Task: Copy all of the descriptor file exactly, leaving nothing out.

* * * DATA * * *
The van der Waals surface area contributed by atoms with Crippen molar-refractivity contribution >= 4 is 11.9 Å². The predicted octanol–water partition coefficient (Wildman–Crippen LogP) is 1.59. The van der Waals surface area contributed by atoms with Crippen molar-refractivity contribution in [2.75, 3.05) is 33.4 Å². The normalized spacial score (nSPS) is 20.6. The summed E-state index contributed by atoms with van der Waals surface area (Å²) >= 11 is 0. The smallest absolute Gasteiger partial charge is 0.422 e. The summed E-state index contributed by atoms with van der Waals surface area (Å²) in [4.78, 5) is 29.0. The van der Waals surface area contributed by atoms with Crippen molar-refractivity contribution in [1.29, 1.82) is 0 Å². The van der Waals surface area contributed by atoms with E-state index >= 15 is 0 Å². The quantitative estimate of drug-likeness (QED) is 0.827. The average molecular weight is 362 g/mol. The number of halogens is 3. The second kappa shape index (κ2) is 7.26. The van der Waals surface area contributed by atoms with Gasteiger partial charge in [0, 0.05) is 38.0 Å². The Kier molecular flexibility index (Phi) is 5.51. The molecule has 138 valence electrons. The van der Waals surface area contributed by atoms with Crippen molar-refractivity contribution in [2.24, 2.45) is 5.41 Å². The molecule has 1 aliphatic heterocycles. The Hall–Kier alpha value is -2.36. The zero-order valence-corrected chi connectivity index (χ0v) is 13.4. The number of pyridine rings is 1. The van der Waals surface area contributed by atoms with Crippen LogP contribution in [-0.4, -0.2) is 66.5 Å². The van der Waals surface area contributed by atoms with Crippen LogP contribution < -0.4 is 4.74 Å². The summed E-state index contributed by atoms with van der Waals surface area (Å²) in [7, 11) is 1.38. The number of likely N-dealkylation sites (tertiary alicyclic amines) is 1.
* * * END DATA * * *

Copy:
The van der Waals surface area contributed by atoms with Crippen molar-refractivity contribution >= 4 is 11.9 Å². The predicted octanol–water partition coefficient (Wildman–Crippen LogP) is 1.59. The van der Waals surface area contributed by atoms with Crippen molar-refractivity contribution in [2.75, 3.05) is 33.4 Å². The normalized spacial score (nSPS) is 20.6. The summed E-state index contributed by atoms with van der Waals surface area (Å²) >= 11 is 0. The smallest absolute Gasteiger partial charge is 0.422 e. The summed E-state index contributed by atoms with van der Waals surface area (Å²) in [4.78, 5) is 29.0. The van der Waals surface area contributed by atoms with Crippen molar-refractivity contribution in [1.29, 1.82) is 0 Å². The van der Waals surface area contributed by atoms with E-state index >= 15 is 0 Å². The quantitative estimate of drug-likeness (QED) is 0.827. The average molecular weight is 362 g/mol. The number of halogens is 3. The second kappa shape index (κ2) is 7.26. The van der Waals surface area contributed by atoms with Gasteiger partial charge in [0, 0.05) is 38.0 Å². The Kier molecular flexibility index (Phi) is 5.51. The molecule has 138 valence electrons. The van der Waals surface area contributed by atoms with Crippen molar-refractivity contribution in [2.24, 2.45) is 5.41 Å². The molecule has 1 aliphatic heterocycles. The Hall–Kier alpha value is -2.36. The zero-order valence-corrected chi connectivity index (χ0v) is 13.4. The number of pyridine rings is 1. The van der Waals surface area contributed by atoms with Crippen LogP contribution in [-0.4, -0.2) is 66.5 Å². The van der Waals surface area contributed by atoms with Crippen LogP contribution < -0.4 is 4.74 Å². The summed E-state index contributed by atoms with van der Waals surface area (Å²) in [7, 11) is 1.38. The number of likely N-dealkylation sites (tertiary alicyclic amines) is 1.